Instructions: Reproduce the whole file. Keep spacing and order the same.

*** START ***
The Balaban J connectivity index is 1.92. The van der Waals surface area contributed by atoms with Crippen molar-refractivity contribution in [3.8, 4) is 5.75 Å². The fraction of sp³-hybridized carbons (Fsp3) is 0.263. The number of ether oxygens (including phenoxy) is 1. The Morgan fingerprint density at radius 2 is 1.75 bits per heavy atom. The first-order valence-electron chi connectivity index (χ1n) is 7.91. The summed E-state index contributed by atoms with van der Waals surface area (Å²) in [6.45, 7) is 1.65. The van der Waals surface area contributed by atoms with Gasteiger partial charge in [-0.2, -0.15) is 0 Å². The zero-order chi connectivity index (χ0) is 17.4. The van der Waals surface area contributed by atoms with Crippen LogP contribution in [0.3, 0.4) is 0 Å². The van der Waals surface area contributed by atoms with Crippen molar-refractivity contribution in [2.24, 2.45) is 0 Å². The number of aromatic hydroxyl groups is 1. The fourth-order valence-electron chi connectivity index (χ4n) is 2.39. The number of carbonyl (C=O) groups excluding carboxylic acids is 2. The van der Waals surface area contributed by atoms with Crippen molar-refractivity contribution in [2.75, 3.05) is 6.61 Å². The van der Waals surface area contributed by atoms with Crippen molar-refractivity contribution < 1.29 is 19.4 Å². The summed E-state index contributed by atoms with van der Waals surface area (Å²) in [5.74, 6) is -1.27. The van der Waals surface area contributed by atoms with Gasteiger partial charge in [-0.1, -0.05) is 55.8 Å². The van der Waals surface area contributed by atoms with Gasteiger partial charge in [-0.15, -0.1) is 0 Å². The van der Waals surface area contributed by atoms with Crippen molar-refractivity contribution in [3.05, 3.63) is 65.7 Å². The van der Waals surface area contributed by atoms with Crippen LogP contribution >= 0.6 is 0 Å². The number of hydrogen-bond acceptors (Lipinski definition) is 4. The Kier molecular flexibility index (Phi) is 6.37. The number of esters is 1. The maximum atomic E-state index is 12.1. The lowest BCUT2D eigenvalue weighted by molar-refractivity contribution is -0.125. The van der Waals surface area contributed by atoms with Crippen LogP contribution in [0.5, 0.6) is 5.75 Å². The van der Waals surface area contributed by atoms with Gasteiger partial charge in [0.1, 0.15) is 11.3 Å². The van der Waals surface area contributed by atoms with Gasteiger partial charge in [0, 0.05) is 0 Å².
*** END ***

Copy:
The Balaban J connectivity index is 1.92. The van der Waals surface area contributed by atoms with Crippen molar-refractivity contribution in [3.8, 4) is 5.75 Å². The fraction of sp³-hybridized carbons (Fsp3) is 0.263. The number of ether oxygens (including phenoxy) is 1. The Morgan fingerprint density at radius 2 is 1.75 bits per heavy atom. The first-order valence-electron chi connectivity index (χ1n) is 7.91. The summed E-state index contributed by atoms with van der Waals surface area (Å²) in [6.45, 7) is 1.65. The van der Waals surface area contributed by atoms with Gasteiger partial charge in [-0.2, -0.15) is 0 Å². The zero-order chi connectivity index (χ0) is 17.4. The van der Waals surface area contributed by atoms with Crippen LogP contribution in [0.3, 0.4) is 0 Å². The van der Waals surface area contributed by atoms with Crippen molar-refractivity contribution in [2.24, 2.45) is 0 Å². The number of aromatic hydroxyl groups is 1. The fourth-order valence-electron chi connectivity index (χ4n) is 2.39. The number of carbonyl (C=O) groups excluding carboxylic acids is 2. The van der Waals surface area contributed by atoms with Crippen molar-refractivity contribution in [2.75, 3.05) is 6.61 Å². The van der Waals surface area contributed by atoms with Crippen molar-refractivity contribution < 1.29 is 19.4 Å². The summed E-state index contributed by atoms with van der Waals surface area (Å²) in [5.74, 6) is -1.27. The van der Waals surface area contributed by atoms with Gasteiger partial charge in [-0.1, -0.05) is 55.8 Å². The van der Waals surface area contributed by atoms with Gasteiger partial charge in [-0.15, -0.1) is 0 Å². The van der Waals surface area contributed by atoms with Crippen molar-refractivity contribution in [3.05, 3.63) is 65.7 Å². The van der Waals surface area contributed by atoms with Crippen LogP contribution >= 0.6 is 0 Å². The number of hydrogen-bond acceptors (Lipinski definition) is 4. The Kier molecular flexibility index (Phi) is 6.37. The number of esters is 1. The maximum atomic E-state index is 12.1. The lowest BCUT2D eigenvalue weighted by molar-refractivity contribution is -0.125. The van der Waals surface area contributed by atoms with Crippen LogP contribution in [0.5, 0.6) is 5.75 Å². The van der Waals surface area contributed by atoms with Gasteiger partial charge in [0.1, 0.15) is 11.3 Å². The van der Waals surface area contributed by atoms with Gasteiger partial charge in [0, 0.05) is 0 Å².